- Paper title: The Hunt for Exomoons with Kepler (HEK): I. Description of a New Observational Project
- Authors: David M. Kipping, Gáspár Á. Bakos, Lars A. Buchhave, David Nesvorny, Allan Schmitt
- First author’s affiliation: Harvard-Smithsonian Center for Astrophysics, Cambridge, MA
The Kepler mission has already made history by announcing the discovery of 33 confirmed planets, including the two Earth-size planets in the Kepler-20 system and the 2.4 Earth radius planet in the habitable zone of Kepler-22. In this paper, Kipping et al. describe an exciting new project called HEK (The Hunt for Exomoons with Kepler) to search for moons orbiting the planets around the Kepler target stars. If they find moons at the right temperature, then Kipping et al. will be able to announce the first discovery of a potentially habitable moon orbiting a planet around another star. Although habitable moons are common in science fiction, astronomers have not yet detected any moons (habitable or not) in other planetary systems. The lack of known exomoons is partially due to the inherent difficulty of detecting a moon orbiting a planet in another stellar system and partially due to the fact that astronomers have not yet conducted a careful search for exomoons. Now that the Kepler team has announced a list of 2326 candidate planets (dramatically increasing the number of potential exomoon hosts) and released an exquisite database of light curves (plots of stellar brightness versus time that might contain periodic dips caused by a planet passing between the star and the observer), Kipping et al. declare that the time is ripe to search for exomoons.
In a previous paper, Kipping et al. demonstrated that Kepler data should reveal the presence of moons with masses of approximately 0.2 Earth masses or larger. For comparison, the Moon has a mass of 0.0123 Earth masses, Jupiter’s moon Ganymede is 0.025 Earth masses, and Saturn’s moon Titan is 0.0225 Earth masses. Since the putative exomoons that could be detected by Kepler are ten times more massive than Ganymede, they represent a class of objects that are not present in the solar system. However, the lack of “large moons” in our solar system does not mean that these objects cannot exist in other systems. The discoveries of hot Jupiters (gas giants orbiting very close to their host stars) and Super-Earths have already demonstrated that the solar system contains only a subset of the many types of worlds in the universe.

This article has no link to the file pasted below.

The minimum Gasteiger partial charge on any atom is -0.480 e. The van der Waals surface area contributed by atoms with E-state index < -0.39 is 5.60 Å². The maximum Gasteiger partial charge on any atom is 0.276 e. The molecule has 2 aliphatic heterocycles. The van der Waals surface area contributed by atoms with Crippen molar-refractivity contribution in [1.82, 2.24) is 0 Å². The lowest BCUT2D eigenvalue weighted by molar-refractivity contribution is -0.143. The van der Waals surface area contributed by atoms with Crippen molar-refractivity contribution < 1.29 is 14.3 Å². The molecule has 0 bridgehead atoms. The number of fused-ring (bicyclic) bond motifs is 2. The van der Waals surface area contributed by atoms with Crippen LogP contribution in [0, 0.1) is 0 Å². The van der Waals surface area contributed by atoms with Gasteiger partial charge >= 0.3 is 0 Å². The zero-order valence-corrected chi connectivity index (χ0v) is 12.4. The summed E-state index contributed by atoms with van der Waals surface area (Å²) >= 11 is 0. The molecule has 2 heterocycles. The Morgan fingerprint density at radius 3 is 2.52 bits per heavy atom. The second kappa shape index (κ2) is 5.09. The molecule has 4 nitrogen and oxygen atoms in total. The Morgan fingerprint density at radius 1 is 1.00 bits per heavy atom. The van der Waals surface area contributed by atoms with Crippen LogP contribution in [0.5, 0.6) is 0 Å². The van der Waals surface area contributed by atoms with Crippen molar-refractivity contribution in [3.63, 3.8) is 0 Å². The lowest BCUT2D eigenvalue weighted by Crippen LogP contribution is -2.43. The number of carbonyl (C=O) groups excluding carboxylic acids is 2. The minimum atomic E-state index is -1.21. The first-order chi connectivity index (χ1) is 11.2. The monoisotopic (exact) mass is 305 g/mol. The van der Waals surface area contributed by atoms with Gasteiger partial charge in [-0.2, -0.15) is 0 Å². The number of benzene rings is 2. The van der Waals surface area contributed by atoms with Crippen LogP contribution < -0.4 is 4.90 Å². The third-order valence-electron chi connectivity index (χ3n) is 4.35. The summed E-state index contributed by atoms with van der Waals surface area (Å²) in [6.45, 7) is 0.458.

Despite the lack of large moons in our solar system, dynamical simulations demonstrate that Earth-mass objects could be captured into orbit around a gas giant. Although some moons would enter into unstable orbits and would later escape the system, roughly 50% of the captured moons should remain in orbit. As time passes, the orbits of those moons will circularize due to tidal torques from the host planet and the moon will migrate inward or outward from the star as it becomes tidally locked (meaning that one face of the moon always faces the planet and that the moon’s day has the same length as its year). Depending on the initial post-capture orbital configuration, some of the moons may migrate too close to the star and be ripped apart to form a ring system. Other moons might migrate so far outward that they escape the planet and leave the system.
In either case, astronomers only have a finite window of time to observe the moon before it is destroyed or leaves the system. Kipping et al. use estimates of the planet candidate masses (based on the radii measured by Kepler and assumptions about bulk density) and orbital parameters to calculate the expected survivability of exomoons in each system and focus their search on the planet candidates that are most likely to host moons. They also examine planet candidates around stars with interesting light curves that may indicate the presence of a perturbing body (either an additional planet or an exomoon). For each of their candidate exomoon systems, Kipping et al. perform a systematic analysis of the light curves of the target stars to determine whether light curve models including an exomoon produce a better fit to the data than models without an exomoon.